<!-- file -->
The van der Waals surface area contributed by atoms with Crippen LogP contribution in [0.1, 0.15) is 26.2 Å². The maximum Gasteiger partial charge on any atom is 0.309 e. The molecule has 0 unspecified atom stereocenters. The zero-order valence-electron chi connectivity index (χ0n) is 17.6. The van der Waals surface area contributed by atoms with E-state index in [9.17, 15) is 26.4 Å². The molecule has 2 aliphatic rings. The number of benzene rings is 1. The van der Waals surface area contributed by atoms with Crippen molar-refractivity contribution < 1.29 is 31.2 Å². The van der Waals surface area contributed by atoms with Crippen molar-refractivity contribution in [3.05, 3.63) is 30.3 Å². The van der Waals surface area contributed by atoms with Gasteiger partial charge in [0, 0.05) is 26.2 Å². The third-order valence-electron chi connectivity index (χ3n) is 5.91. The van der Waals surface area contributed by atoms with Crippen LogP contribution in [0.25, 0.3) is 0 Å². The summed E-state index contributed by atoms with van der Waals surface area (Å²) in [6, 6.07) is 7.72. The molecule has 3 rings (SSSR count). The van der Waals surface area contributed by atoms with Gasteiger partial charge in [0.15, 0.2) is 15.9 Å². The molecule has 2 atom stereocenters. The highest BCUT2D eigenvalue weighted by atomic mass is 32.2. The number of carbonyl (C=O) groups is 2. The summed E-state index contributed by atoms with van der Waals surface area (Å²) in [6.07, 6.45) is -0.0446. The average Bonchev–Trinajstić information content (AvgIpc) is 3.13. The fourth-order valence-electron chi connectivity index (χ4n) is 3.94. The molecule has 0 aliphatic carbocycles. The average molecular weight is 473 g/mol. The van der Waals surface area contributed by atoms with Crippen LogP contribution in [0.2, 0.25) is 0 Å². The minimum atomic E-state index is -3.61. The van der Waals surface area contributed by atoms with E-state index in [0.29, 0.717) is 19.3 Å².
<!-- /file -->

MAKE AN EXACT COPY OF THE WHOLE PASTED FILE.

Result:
The van der Waals surface area contributed by atoms with Crippen LogP contribution in [0.1, 0.15) is 26.2 Å². The maximum Gasteiger partial charge on any atom is 0.309 e. The molecule has 0 unspecified atom stereocenters. The zero-order valence-electron chi connectivity index (χ0n) is 17.6. The van der Waals surface area contributed by atoms with E-state index in [9.17, 15) is 26.4 Å². The molecule has 2 aliphatic rings. The number of benzene rings is 1. The van der Waals surface area contributed by atoms with Crippen molar-refractivity contribution < 1.29 is 31.2 Å². The van der Waals surface area contributed by atoms with Crippen molar-refractivity contribution in [3.05, 3.63) is 30.3 Å². The van der Waals surface area contributed by atoms with Gasteiger partial charge in [0, 0.05) is 26.2 Å². The third-order valence-electron chi connectivity index (χ3n) is 5.91. The van der Waals surface area contributed by atoms with Crippen LogP contribution in [0.25, 0.3) is 0 Å². The summed E-state index contributed by atoms with van der Waals surface area (Å²) in [6, 6.07) is 7.72. The molecule has 3 rings (SSSR count). The van der Waals surface area contributed by atoms with Gasteiger partial charge in [0.15, 0.2) is 15.9 Å². The molecule has 2 atom stereocenters. The highest BCUT2D eigenvalue weighted by atomic mass is 32.2. The number of carbonyl (C=O) groups is 2. The summed E-state index contributed by atoms with van der Waals surface area (Å²) in [6.07, 6.45) is -0.0446. The average Bonchev–Trinajstić information content (AvgIpc) is 3.13. The fourth-order valence-electron chi connectivity index (χ4n) is 3.94. The molecule has 0 aliphatic carbocycles. The average molecular weight is 473 g/mol. The van der Waals surface area contributed by atoms with Crippen LogP contribution in [0.2, 0.25) is 0 Å². The minimum atomic E-state index is -3.61. The van der Waals surface area contributed by atoms with E-state index in [0.29, 0.717) is 19.3 Å².